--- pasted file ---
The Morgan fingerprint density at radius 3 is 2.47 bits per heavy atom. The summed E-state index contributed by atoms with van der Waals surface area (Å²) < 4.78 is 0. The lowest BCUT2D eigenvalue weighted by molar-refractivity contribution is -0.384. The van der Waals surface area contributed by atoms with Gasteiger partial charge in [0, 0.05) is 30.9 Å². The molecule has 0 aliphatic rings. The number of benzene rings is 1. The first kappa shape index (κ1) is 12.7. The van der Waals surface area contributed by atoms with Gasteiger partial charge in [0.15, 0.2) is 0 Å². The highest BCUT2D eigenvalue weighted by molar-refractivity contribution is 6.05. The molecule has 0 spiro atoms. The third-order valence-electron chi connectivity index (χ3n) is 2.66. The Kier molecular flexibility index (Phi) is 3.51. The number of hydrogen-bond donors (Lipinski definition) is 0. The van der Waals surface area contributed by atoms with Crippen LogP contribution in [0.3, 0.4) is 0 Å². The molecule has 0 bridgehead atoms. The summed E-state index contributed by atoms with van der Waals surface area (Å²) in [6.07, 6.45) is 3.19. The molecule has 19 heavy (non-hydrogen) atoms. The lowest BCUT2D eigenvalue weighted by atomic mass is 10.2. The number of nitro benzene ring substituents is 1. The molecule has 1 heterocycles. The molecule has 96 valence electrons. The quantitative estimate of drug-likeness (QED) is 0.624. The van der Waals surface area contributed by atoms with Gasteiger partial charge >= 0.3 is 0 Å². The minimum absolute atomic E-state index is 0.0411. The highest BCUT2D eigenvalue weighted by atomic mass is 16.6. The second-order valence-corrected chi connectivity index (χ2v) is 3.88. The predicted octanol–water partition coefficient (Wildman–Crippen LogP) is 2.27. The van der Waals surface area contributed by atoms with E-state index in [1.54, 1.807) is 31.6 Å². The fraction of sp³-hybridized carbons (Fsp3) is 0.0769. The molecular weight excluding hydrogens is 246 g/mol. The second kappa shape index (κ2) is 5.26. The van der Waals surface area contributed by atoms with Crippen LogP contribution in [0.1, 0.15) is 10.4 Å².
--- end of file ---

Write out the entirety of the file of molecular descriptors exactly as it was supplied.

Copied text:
The Morgan fingerprint density at radius 3 is 2.47 bits per heavy atom. The summed E-state index contributed by atoms with van der Waals surface area (Å²) < 4.78 is 0. The lowest BCUT2D eigenvalue weighted by molar-refractivity contribution is -0.384. The van der Waals surface area contributed by atoms with Gasteiger partial charge in [0, 0.05) is 30.9 Å². The molecule has 0 aliphatic rings. The number of benzene rings is 1. The first kappa shape index (κ1) is 12.7. The van der Waals surface area contributed by atoms with Gasteiger partial charge in [0.15, 0.2) is 0 Å². The highest BCUT2D eigenvalue weighted by molar-refractivity contribution is 6.05. The molecule has 0 spiro atoms. The third-order valence-electron chi connectivity index (χ3n) is 2.66. The Kier molecular flexibility index (Phi) is 3.51. The number of hydrogen-bond donors (Lipinski definition) is 0. The van der Waals surface area contributed by atoms with Crippen LogP contribution in [0.3, 0.4) is 0 Å². The molecule has 0 bridgehead atoms. The summed E-state index contributed by atoms with van der Waals surface area (Å²) in [6.07, 6.45) is 3.19. The molecule has 19 heavy (non-hydrogen) atoms. The lowest BCUT2D eigenvalue weighted by atomic mass is 10.2. The number of nitro benzene ring substituents is 1. The molecule has 1 heterocycles. The molecule has 96 valence electrons. The quantitative estimate of drug-likeness (QED) is 0.624. The van der Waals surface area contributed by atoms with Gasteiger partial charge >= 0.3 is 0 Å². The minimum absolute atomic E-state index is 0.0411. The highest BCUT2D eigenvalue weighted by atomic mass is 16.6. The second-order valence-corrected chi connectivity index (χ2v) is 3.88. The predicted octanol–water partition coefficient (Wildman–Crippen LogP) is 2.27. The van der Waals surface area contributed by atoms with E-state index in [1.54, 1.807) is 31.6 Å². The fraction of sp³-hybridized carbons (Fsp3) is 0.0769. The molecular weight excluding hydrogens is 246 g/mol. The second kappa shape index (κ2) is 5.26. The van der Waals surface area contributed by atoms with Crippen LogP contribution in [0.1, 0.15) is 10.4 Å².